“The Buddha’s last words to his disciples were, ‘Walk on.’ The first words of Jesus to his were rather different: ‘Follow me.’ Jesus said some other things, too,” author Charles Foster writes, “but as a summary of the four gospels, ‘Let’s go for a walk together’ is not bad.”
The surface of the planet is marked with the footsteps of those who wander; nomads, for reasons both secular and sacred, have scarred her face with their shoes, sandals, or, better yet, according to Foster, their bare feet, for eons. While today’s settled and mostly sedentary city-dwellers may find it easy to understand those who wander in search of food and water for themselves or their flocks, or those who leave everything behind for fame and fortune, wandering in the name of a supernatural being in search of something as yet undefined may seem absurd.
Foster, a prolific author, barrister, and University of Oxford tutor, begins and ends The Sacred Journey, his “theology of pilgrimage,” with apologies to his readers. Some may take offense, as he has no kind words for the foolish, the superstitious, or those who prefer to remain ignorant and on the couch in spite of the fact that the story of religion is, literally, a story of movement. Indeed, Foster says that the best way to describe humanity may well be to call us “striders,” at our best when on the move and unencumbered by the things of the world.
Foster does his best to make sense of the seemingly eternal conflict between settlers and nomads. This enmity is rooted in the Bible’s portrayal of Yahweh as a god of the wild places, more at home at the edge of the city than within it, and partial to the nomad and his offerings; he is a god that takes great pleasure in the smell of roasted flesh while scorning offerings from planted fields.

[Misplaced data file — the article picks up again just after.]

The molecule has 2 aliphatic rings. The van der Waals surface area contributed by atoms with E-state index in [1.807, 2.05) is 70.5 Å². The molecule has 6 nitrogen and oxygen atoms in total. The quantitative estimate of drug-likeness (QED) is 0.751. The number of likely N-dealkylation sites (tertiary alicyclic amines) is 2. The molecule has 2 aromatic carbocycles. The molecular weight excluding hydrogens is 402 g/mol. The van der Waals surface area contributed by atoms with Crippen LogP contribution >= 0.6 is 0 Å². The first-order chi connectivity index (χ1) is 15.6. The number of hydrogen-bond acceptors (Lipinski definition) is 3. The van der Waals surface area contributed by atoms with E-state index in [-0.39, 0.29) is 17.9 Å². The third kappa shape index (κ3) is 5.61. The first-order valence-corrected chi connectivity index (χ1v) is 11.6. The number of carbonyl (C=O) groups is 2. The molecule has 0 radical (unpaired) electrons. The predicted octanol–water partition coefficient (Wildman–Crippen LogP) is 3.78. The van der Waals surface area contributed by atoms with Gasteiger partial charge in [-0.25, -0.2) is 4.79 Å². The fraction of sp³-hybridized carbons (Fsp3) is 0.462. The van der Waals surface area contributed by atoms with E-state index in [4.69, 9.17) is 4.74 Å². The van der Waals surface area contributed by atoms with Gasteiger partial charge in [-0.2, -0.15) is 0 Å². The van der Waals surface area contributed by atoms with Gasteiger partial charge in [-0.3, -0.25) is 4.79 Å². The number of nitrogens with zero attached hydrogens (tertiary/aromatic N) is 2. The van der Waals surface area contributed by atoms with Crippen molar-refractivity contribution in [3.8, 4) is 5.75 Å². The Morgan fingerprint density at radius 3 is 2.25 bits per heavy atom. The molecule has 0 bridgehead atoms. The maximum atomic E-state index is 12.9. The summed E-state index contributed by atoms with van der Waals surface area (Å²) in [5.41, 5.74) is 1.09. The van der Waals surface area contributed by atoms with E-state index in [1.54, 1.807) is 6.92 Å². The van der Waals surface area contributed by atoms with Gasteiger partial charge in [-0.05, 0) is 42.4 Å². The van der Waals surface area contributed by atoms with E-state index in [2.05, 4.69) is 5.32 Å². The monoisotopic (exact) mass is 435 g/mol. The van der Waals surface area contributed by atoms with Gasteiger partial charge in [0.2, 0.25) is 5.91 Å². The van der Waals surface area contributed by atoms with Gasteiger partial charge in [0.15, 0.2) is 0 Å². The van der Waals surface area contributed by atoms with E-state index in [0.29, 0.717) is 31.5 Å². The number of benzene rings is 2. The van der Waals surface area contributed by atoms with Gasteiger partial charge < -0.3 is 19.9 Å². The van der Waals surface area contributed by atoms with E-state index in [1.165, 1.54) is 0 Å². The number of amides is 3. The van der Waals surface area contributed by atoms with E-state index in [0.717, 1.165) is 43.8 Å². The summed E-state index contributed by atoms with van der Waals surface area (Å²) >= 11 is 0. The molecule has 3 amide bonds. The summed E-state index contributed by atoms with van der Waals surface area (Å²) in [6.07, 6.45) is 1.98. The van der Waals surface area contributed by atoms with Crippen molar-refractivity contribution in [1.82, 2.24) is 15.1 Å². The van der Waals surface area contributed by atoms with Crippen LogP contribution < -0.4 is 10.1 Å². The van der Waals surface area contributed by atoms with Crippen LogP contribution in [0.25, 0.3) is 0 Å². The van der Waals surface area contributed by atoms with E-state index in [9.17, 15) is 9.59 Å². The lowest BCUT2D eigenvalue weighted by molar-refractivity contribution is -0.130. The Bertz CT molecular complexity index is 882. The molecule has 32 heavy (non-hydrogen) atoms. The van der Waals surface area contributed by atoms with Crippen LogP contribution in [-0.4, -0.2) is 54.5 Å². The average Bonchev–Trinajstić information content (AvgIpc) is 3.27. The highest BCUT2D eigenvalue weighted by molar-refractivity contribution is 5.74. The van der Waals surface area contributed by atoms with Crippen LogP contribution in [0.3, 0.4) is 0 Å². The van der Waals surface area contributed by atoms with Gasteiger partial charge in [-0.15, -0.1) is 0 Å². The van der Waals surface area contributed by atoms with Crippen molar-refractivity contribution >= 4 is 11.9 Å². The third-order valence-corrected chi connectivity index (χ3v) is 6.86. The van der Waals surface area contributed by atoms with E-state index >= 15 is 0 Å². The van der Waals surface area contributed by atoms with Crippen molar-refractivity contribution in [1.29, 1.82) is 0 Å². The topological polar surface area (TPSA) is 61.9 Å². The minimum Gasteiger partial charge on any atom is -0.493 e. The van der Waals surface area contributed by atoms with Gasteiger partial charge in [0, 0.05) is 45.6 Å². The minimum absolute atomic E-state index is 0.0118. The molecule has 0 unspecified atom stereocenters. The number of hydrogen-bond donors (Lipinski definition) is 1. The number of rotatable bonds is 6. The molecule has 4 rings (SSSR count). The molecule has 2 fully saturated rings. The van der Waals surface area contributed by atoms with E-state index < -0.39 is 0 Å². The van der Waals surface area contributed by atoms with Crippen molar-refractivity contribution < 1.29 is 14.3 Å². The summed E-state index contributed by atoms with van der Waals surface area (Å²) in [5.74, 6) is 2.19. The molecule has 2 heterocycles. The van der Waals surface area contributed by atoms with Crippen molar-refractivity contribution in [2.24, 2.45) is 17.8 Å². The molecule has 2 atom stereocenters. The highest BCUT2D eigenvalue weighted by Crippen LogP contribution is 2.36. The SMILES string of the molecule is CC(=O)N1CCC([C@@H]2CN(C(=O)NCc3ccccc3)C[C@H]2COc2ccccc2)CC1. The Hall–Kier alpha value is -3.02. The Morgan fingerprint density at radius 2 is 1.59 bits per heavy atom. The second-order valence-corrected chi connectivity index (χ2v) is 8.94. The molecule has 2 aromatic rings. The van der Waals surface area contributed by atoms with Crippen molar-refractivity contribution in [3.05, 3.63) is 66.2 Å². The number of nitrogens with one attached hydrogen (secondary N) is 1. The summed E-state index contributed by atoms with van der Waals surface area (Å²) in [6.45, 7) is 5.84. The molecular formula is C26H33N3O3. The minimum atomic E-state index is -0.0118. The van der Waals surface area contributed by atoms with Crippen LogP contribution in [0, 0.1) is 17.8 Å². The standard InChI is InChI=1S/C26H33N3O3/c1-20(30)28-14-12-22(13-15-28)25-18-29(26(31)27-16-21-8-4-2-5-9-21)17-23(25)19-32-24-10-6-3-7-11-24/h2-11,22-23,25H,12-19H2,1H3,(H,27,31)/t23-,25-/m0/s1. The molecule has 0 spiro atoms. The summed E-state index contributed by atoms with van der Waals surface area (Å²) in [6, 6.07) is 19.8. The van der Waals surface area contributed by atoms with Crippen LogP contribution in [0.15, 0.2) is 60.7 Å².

Jesus the Christ, called the “Son of God,” is, even in his mother’s womb, a wanderer—born in a town not his own and visited by sages from afar, he calls others to leave everything and wander with him, saying that in so doing they will have chosen the better part. The rules of the road, both in the travel guide authored by Jesus and as today’s pilgrims experience them, turn the rules of life within the walls of the city upside down. The Kingdom of God is not to be found in a place, but is eminently portable—it is found within; in this kingdom the last are to be first, the poor are really richer than the rich, those who lose everything for Jesus’ sake will find even greater reward, and the mighty are undone by a little child.
Foster comes down hard on those who deny the body for “spiritual” reasons. There can be no denying the body on the road: it hungers and thirsts for what will not be forthcoming for many miles; it sweats and strains and smells as it trudges along dusty roads in the company of others equally tired and smelly. Pilgrims know that it is the daily grappling with the harshness of the road that brings health to body, mind, and soul—the steely, tough, wild-eyed health of one known for crying out words like “repent” in the wilderness and the marketplace.
Foster’s book, part rant and part love-poem to the body and its animating spirit, is a pilgrimage through pilgrimage itself, and like the actual trek, it invites reflection. Through vivid descriptions—one can taste dust and blood, and feel one’s feet blistering—one is brought to consider the paring-down that the pedestrian journey demands, a task much better done willingly, joyfully, “for the kingdom,” than under duress. Foster’s paring down is transformational—not just belongings, but one’s ego must be left behind, as it weighs too much for the journey. And one might just as well throw one’s “respectability,” status in the hierarchy, and all one’s labels and degrees into the fire as well—there are no titles, no entitlements on the road. Pack lightly, Foster suggests: kindness, humility, and the simplicity and wonder of a child don’t weigh much. And remember that the direction in which one heads doesn’t matter at all—it is not the destination that makes the trip worthwhile, it is the journey.
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